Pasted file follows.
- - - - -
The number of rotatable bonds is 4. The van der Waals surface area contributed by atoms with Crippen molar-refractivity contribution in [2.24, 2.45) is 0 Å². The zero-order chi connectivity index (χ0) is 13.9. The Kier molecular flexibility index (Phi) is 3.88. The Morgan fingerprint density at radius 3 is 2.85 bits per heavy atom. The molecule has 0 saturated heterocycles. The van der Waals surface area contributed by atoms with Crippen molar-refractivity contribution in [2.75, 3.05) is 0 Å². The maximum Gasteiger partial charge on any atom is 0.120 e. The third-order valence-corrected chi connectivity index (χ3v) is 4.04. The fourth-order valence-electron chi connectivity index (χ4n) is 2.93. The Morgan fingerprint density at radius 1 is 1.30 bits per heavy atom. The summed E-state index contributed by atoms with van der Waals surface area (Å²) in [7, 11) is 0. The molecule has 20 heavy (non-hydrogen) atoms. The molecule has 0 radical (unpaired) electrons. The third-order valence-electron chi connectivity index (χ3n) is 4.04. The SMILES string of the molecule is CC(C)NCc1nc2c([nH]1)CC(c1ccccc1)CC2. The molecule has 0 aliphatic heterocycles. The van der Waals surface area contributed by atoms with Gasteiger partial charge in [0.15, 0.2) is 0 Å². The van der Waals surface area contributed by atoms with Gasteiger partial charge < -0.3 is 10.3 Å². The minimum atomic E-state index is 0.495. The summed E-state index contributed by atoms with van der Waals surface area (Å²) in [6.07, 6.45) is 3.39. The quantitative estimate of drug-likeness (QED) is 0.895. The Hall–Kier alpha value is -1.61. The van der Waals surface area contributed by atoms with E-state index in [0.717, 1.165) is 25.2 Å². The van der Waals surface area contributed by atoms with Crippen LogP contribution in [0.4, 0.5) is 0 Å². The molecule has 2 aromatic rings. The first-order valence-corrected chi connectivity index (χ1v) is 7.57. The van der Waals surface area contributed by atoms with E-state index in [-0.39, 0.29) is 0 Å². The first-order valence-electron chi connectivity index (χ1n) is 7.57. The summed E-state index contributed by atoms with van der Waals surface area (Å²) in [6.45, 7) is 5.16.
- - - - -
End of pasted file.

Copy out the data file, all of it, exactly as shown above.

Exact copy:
The number of rotatable bonds is 4. The van der Waals surface area contributed by atoms with Crippen molar-refractivity contribution in [2.24, 2.45) is 0 Å². The zero-order chi connectivity index (χ0) is 13.9. The Kier molecular flexibility index (Phi) is 3.88. The Morgan fingerprint density at radius 3 is 2.85 bits per heavy atom. The molecule has 0 saturated heterocycles. The van der Waals surface area contributed by atoms with Crippen molar-refractivity contribution in [2.75, 3.05) is 0 Å². The maximum Gasteiger partial charge on any atom is 0.120 e. The third-order valence-corrected chi connectivity index (χ3v) is 4.04. The fourth-order valence-electron chi connectivity index (χ4n) is 2.93. The Morgan fingerprint density at radius 1 is 1.30 bits per heavy atom. The summed E-state index contributed by atoms with van der Waals surface area (Å²) in [7, 11) is 0. The molecule has 20 heavy (non-hydrogen) atoms. The molecule has 0 radical (unpaired) electrons. The third-order valence-electron chi connectivity index (χ3n) is 4.04. The SMILES string of the molecule is CC(C)NCc1nc2c([nH]1)CC(c1ccccc1)CC2. The molecule has 0 aliphatic heterocycles. The van der Waals surface area contributed by atoms with Gasteiger partial charge in [0.15, 0.2) is 0 Å². The van der Waals surface area contributed by atoms with Gasteiger partial charge < -0.3 is 10.3 Å². The minimum atomic E-state index is 0.495. The summed E-state index contributed by atoms with van der Waals surface area (Å²) in [6.07, 6.45) is 3.39. The quantitative estimate of drug-likeness (QED) is 0.895. The Hall–Kier alpha value is -1.61. The van der Waals surface area contributed by atoms with E-state index in [0.717, 1.165) is 25.2 Å². The van der Waals surface area contributed by atoms with Crippen LogP contribution in [0.4, 0.5) is 0 Å². The molecule has 2 aromatic rings. The first-order valence-corrected chi connectivity index (χ1v) is 7.57. The van der Waals surface area contributed by atoms with E-state index in [-0.39, 0.29) is 0 Å². The first-order valence-electron chi connectivity index (χ1n) is 7.57. The summed E-state index contributed by atoms with van der Waals surface area (Å²) in [6.45, 7) is 5.16.